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Moody’s Model Change Should Not Hit Ratings Heavily
After tweaking its capital model to account for the increased frequency and severity of hurricanes experienced during the past two storm seasons, as well as demand surge and storm surge, ratings agency Moody’s says it does not expect the changes to jeopardise insurers’ financial strength ratings.
After tweaking its capital model to account for the increased frequency and severity of hurricanes experienced during the past two storm seasons, as well as demand surge and storm surge, ratings agency Moodys says it does not expect the changes to jeopardise insurers financial strength ratings.
Alan Murray, v.p. and senior credit officer at Moodys, says the impact of the new capital model on insurers will be slight. Some companies have seen an immediate need to get out of certain lines of business because of certain capital charges being imposed. The chances are those have not come from us, says Murray. Certain lines have become more capital intensive in our view, but not so much that weve seen companies feel the need to exit certain business segments immediately. Our changes are not in that order of magnitude.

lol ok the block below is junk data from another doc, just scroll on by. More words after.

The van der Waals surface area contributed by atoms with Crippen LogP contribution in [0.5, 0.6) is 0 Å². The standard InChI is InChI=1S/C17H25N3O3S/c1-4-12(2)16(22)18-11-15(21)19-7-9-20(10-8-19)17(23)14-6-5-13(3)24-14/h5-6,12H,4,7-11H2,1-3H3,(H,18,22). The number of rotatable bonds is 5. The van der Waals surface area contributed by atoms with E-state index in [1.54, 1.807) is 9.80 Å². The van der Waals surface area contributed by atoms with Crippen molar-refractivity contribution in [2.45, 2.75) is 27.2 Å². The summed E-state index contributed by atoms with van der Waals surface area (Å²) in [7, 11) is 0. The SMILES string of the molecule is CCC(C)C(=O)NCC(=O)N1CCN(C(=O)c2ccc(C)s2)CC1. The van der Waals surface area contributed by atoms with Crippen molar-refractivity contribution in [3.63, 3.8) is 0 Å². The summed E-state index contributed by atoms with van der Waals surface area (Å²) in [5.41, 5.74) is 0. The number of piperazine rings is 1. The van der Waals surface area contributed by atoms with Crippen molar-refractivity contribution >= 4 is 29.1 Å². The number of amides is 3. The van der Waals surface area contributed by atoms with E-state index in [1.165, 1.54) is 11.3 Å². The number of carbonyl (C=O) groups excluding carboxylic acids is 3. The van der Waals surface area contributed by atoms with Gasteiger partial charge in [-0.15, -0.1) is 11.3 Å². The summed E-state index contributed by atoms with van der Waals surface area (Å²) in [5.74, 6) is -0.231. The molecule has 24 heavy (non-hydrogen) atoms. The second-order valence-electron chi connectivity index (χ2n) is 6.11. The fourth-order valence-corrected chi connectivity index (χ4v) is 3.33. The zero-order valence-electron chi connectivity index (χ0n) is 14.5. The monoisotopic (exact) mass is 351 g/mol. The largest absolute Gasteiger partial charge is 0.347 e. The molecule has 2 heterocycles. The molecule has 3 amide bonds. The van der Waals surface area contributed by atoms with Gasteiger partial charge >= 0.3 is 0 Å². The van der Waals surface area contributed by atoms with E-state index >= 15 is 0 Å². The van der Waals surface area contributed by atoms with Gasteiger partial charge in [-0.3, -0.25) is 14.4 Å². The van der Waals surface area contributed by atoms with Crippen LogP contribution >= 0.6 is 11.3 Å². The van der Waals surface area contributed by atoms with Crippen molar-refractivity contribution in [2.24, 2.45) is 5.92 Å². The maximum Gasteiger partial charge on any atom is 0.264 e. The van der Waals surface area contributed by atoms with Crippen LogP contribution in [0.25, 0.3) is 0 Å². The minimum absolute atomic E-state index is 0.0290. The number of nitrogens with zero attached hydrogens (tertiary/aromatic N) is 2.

Pano Karambelas, v.p. and senior analyst in property/casualty ratings at Moodys, adds that it is difficult to tell how the new criteria will affect companies, except to say that diversified firms would fare better than their catastrophe-focused counterparts.
The overall effect is marginal, says Karambelas. There may be more ratings pressure on regional companies that write a lot of property, or companies that have outsized exposure and dont have diversification benefits. In general, though, the overall impact of these changes is on the margin.
The rater hopes to complete the recalibration of its risk-adjusted capital model within the next three weeks, according to Sarah Hibler, senior v.p. and team leader of property/casualty insurance ratings at Moodys.It has not licensed any of the third-party risk models when altering its assumptions, though it has held detailed discussions with the risk modellers since Hurricane Katrina hit.